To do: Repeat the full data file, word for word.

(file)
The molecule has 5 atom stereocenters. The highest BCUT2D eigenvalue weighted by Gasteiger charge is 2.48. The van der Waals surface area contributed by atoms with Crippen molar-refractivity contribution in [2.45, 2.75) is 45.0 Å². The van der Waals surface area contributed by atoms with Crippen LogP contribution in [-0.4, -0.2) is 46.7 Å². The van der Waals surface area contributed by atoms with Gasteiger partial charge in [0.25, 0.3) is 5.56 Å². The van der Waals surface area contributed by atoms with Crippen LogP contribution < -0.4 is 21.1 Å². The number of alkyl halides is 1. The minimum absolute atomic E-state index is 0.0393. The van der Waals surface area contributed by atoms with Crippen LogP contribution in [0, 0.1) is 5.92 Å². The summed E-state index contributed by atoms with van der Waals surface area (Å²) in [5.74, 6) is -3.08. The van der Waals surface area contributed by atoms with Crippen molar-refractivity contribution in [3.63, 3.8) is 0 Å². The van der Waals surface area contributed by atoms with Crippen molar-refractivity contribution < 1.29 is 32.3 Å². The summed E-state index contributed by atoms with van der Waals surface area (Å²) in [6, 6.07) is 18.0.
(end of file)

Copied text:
The molecule has 5 atom stereocenters. The highest BCUT2D eigenvalue weighted by Gasteiger charge is 2.48. The van der Waals surface area contributed by atoms with Crippen molar-refractivity contribution in [2.45, 2.75) is 45.0 Å². The van der Waals surface area contributed by atoms with Crippen LogP contribution in [-0.4, -0.2) is 46.7 Å². The van der Waals surface area contributed by atoms with Gasteiger partial charge in [0.25, 0.3) is 5.56 Å². The van der Waals surface area contributed by atoms with Crippen LogP contribution < -0.4 is 21.1 Å². The number of alkyl halides is 1. The minimum absolute atomic E-state index is 0.0393. The van der Waals surface area contributed by atoms with Crippen LogP contribution in [0, 0.1) is 5.92 Å². The summed E-state index contributed by atoms with van der Waals surface area (Å²) in [5.74, 6) is -3.08. The van der Waals surface area contributed by atoms with Crippen molar-refractivity contribution in [3.63, 3.8) is 0 Å². The van der Waals surface area contributed by atoms with Crippen molar-refractivity contribution < 1.29 is 32.3 Å². The summed E-state index contributed by atoms with van der Waals surface area (Å²) in [6, 6.07) is 18.0.